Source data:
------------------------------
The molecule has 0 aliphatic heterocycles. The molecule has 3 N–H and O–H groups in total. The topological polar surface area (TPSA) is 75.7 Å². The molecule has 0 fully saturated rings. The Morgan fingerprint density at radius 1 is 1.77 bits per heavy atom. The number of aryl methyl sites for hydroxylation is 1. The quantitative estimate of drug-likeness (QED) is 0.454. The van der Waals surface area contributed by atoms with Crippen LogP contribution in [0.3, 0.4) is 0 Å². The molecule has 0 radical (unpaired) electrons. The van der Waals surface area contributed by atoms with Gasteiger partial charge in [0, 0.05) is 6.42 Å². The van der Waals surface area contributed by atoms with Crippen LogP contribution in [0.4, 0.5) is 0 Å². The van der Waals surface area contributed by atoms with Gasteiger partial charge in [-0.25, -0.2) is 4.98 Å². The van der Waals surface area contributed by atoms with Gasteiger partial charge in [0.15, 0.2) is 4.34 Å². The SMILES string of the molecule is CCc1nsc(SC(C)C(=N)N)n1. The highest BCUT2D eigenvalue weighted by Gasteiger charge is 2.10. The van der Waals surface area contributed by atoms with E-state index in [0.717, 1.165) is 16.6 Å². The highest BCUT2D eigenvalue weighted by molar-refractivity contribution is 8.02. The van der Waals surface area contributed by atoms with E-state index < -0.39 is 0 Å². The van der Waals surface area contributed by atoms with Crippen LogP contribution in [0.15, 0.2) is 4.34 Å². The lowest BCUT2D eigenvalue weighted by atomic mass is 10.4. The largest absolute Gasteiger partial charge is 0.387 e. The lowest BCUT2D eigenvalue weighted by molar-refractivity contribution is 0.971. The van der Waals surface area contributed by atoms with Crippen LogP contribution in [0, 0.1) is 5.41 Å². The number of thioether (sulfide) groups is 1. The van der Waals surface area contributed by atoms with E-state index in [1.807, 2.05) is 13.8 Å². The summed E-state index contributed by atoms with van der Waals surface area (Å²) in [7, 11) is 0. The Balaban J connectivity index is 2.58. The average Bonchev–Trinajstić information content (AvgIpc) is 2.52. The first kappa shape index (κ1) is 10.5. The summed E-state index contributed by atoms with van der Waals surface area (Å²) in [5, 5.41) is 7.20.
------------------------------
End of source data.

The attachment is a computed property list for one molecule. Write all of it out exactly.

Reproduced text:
The molecule has 0 aliphatic heterocycles. The molecule has 3 N–H and O–H groups in total. The topological polar surface area (TPSA) is 75.7 Å². The molecule has 0 fully saturated rings. The Morgan fingerprint density at radius 1 is 1.77 bits per heavy atom. The number of aryl methyl sites for hydroxylation is 1. The quantitative estimate of drug-likeness (QED) is 0.454. The van der Waals surface area contributed by atoms with Crippen LogP contribution in [0.3, 0.4) is 0 Å². The molecule has 0 radical (unpaired) electrons. The van der Waals surface area contributed by atoms with Gasteiger partial charge in [0, 0.05) is 6.42 Å². The van der Waals surface area contributed by atoms with Crippen LogP contribution in [0.4, 0.5) is 0 Å². The van der Waals surface area contributed by atoms with Gasteiger partial charge in [-0.25, -0.2) is 4.98 Å². The van der Waals surface area contributed by atoms with Gasteiger partial charge in [0.15, 0.2) is 4.34 Å². The SMILES string of the molecule is CCc1nsc(SC(C)C(=N)N)n1. The highest BCUT2D eigenvalue weighted by Gasteiger charge is 2.10. The van der Waals surface area contributed by atoms with E-state index in [0.717, 1.165) is 16.6 Å². The highest BCUT2D eigenvalue weighted by molar-refractivity contribution is 8.02. The van der Waals surface area contributed by atoms with E-state index < -0.39 is 0 Å². The van der Waals surface area contributed by atoms with Crippen LogP contribution in [0.15, 0.2) is 4.34 Å². The lowest BCUT2D eigenvalue weighted by atomic mass is 10.4. The largest absolute Gasteiger partial charge is 0.387 e. The lowest BCUT2D eigenvalue weighted by molar-refractivity contribution is 0.971. The van der Waals surface area contributed by atoms with Crippen LogP contribution in [0, 0.1) is 5.41 Å². The number of thioether (sulfide) groups is 1. The van der Waals surface area contributed by atoms with E-state index in [1.807, 2.05) is 13.8 Å². The summed E-state index contributed by atoms with van der Waals surface area (Å²) in [7, 11) is 0. The Balaban J connectivity index is 2.58. The average Bonchev–Trinajstić information content (AvgIpc) is 2.52. The first kappa shape index (κ1) is 10.5. The summed E-state index contributed by atoms with van der Waals surface area (Å²) in [5, 5.41) is 7.20.